Tuesday, July 17, 2007


The working habits of the wild composer are as diverse as the music. Some, especially those pedagogically engaged, are early risers and writers, often finding their muse well before a proper breakfast has been hunted and/or gathered. Others keep strict bankers' hours and, when fortunate, their muses are equally punctual. But concerts and theatrical events in the western tradition are generally evening events (any doubt? is there anything worse than a concert in Darmstadt on a Summer's afternoon?) and many composers, like their concertizing colleagues, shift their timeclocks appropriately, four or more hours forward. After a concert, often the first item of discussion among the empty stomached participants is locating a local restaurant with late hours. (The comedian Don Novello once did a TV promo for the San Francisco Art Institute, identifying the artist's late waking hour as an advantage over other professions, like medicine or the law). None other than J.S. Bach, during his mature years, would adjourn each evening to compose, alone but for the bottle of Weinbrand which he emptied each night. My evidence is only personal and anecdotal, but I am convinced that the ratio of the truly nocturnal to the more-or-less diurnal among composers is higher than that among the population at large. I count myself in that number.

Whatever the immediate causes -- refuge from a necessary day job, or the business of family life, insomnia, or plain choice, working at night has its advantages. You are composing at an edge of consciousness, between waking and dreaming, often the ideal state of mind for imagining a new music. It is the more quiet half of the day, and the less social, less interrupted by the rhythms and counter-rhythms of the modern day. It is a time of day in which natural sounds tend to dominate the mechanical. Growing up in the overgrown desert of Southern California, the night was charged by the increase in moisture in the air and sounds traveled differently at night, with choruses of crickets joined by the doppler-shifted moans of passing AT&SF trains or speeding cars on Route 66 with all the green lights lit. But I digress.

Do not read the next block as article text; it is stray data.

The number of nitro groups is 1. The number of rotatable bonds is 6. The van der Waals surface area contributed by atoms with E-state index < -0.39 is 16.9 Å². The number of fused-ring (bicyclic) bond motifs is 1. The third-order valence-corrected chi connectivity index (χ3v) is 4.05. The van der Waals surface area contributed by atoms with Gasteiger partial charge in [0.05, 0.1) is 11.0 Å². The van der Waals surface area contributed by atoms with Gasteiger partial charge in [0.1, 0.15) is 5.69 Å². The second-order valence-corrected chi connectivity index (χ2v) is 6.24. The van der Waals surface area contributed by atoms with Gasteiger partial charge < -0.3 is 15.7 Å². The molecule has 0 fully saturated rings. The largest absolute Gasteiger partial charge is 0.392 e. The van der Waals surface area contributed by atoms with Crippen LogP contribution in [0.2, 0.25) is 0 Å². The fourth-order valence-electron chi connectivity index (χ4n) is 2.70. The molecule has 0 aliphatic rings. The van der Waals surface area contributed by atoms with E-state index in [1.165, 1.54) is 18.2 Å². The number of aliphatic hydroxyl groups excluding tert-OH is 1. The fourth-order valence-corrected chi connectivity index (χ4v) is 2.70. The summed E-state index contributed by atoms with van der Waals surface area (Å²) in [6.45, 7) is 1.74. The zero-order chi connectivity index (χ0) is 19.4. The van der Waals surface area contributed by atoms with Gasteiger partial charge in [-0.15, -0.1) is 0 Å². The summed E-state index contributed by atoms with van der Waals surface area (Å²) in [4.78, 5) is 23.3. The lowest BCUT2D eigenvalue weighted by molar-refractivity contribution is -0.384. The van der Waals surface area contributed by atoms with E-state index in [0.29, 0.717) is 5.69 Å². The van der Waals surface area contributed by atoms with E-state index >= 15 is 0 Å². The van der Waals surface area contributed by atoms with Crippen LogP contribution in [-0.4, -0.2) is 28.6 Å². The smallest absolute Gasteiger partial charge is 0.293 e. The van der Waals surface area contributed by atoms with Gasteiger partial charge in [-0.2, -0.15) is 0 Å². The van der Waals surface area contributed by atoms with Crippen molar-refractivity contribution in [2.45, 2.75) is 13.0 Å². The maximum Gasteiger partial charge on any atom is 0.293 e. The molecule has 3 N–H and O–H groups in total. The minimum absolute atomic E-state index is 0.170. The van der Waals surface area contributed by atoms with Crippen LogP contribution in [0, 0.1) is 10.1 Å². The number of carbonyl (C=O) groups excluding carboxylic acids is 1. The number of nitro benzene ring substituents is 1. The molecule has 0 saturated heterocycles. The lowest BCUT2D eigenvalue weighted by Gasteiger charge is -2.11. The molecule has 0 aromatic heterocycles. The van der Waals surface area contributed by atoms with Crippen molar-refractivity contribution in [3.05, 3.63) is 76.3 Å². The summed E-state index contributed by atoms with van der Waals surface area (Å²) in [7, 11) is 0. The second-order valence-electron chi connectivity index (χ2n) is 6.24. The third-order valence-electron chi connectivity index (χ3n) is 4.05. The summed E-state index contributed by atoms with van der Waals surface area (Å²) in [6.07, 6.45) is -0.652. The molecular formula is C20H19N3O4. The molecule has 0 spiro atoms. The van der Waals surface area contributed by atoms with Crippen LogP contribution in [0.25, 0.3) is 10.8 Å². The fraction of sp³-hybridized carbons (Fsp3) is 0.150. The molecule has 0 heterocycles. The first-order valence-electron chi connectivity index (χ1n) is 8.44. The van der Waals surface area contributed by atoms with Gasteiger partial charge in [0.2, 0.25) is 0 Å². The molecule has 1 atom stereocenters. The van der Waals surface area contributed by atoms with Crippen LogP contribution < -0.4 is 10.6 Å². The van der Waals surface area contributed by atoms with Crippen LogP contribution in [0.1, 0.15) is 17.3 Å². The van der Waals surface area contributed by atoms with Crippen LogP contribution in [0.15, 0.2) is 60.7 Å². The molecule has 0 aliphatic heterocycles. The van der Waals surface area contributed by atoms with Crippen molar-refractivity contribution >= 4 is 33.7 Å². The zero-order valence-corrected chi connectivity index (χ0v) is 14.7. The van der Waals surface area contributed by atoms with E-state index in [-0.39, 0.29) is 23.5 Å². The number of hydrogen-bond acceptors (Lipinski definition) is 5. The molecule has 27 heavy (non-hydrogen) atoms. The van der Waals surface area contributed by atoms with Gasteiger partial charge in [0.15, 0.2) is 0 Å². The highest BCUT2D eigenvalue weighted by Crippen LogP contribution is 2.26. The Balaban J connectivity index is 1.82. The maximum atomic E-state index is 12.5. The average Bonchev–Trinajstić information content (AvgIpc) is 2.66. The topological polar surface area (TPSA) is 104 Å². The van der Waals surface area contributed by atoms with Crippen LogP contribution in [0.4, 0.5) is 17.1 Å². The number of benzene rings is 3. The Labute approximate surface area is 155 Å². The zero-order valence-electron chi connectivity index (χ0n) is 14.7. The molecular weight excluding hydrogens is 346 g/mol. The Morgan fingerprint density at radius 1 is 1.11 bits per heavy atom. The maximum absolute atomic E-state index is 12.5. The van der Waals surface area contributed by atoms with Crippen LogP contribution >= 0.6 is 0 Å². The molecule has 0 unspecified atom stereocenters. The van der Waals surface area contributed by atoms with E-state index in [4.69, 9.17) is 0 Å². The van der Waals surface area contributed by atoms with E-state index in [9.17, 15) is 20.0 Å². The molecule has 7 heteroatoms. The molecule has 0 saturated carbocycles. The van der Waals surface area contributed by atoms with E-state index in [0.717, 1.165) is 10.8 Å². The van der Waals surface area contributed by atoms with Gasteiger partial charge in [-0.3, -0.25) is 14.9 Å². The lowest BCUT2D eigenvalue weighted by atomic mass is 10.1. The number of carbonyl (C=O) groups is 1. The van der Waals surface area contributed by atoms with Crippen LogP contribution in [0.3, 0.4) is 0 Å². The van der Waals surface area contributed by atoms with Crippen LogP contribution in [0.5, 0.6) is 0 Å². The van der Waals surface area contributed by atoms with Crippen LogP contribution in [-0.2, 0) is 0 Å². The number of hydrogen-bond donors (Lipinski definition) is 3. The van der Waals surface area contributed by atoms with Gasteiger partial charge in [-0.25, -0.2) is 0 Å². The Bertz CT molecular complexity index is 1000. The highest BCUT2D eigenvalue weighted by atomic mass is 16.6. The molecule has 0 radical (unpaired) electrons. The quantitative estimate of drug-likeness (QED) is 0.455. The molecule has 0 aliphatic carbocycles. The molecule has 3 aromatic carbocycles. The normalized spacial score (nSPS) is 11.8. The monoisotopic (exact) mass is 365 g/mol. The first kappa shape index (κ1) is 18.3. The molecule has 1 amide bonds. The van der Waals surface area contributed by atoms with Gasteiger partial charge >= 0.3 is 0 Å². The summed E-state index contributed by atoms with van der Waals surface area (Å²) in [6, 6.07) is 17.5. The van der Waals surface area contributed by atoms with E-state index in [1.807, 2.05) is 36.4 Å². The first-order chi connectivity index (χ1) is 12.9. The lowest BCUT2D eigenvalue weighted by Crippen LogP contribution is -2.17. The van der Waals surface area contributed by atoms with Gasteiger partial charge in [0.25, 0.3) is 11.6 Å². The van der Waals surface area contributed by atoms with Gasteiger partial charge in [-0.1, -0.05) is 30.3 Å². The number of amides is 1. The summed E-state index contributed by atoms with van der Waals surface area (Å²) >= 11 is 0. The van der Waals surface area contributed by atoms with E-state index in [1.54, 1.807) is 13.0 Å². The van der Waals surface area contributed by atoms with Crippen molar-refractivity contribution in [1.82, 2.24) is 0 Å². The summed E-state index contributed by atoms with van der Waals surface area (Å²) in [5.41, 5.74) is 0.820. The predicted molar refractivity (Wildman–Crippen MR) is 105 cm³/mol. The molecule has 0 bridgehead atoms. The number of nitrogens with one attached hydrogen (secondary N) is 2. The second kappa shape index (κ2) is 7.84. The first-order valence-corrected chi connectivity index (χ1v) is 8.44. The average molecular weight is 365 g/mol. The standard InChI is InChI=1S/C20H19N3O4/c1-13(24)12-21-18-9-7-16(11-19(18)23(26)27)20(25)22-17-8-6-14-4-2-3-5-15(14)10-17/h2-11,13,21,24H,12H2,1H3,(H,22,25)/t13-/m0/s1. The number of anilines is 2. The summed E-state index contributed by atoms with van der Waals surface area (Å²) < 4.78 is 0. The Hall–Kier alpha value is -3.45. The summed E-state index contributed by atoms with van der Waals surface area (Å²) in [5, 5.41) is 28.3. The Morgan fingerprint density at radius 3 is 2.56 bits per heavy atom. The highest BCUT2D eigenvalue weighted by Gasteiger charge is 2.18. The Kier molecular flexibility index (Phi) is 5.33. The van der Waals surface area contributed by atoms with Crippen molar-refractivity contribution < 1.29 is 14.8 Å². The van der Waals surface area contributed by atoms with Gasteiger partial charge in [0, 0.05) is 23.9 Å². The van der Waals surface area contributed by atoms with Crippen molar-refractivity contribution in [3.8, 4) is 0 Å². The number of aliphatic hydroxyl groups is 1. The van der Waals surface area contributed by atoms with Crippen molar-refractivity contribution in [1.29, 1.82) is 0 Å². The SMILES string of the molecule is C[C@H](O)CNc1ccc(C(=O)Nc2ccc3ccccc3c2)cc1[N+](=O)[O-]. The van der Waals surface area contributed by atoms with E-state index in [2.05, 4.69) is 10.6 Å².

Whether rising early or late, the composers I've known tend to be nappers. Some have mastered the art of napping during the works of unfavored colleagues. Most are deep sleepers, indeed dreamers. Me, I'm far too evil to rest. Should you encounter a wild composer, he or she may very well want to follow you home. This is not always advised, but if you do choose the companionship of a composer, feed them well (or let him or her feed you well, as we are often good in the kitchen), find them a comfortable place to nap, and never introduce her or him to a loan officer. In return, your composer, when correctly domesticated, will provide you with hours of entertainment and perhaps even a bit of affection in return.


Hucbald said...

I nap. In fact, my preparation for a gig is a nap. In order to perform well, I simply must be well rested. My hours are wildly variable depending on my gig schedule, but I usually am up in the middle of the night. Just check out the time stamp on this comment.

Hucbald said...

OK. That's not fair. It's 1:16 AM here. LOL!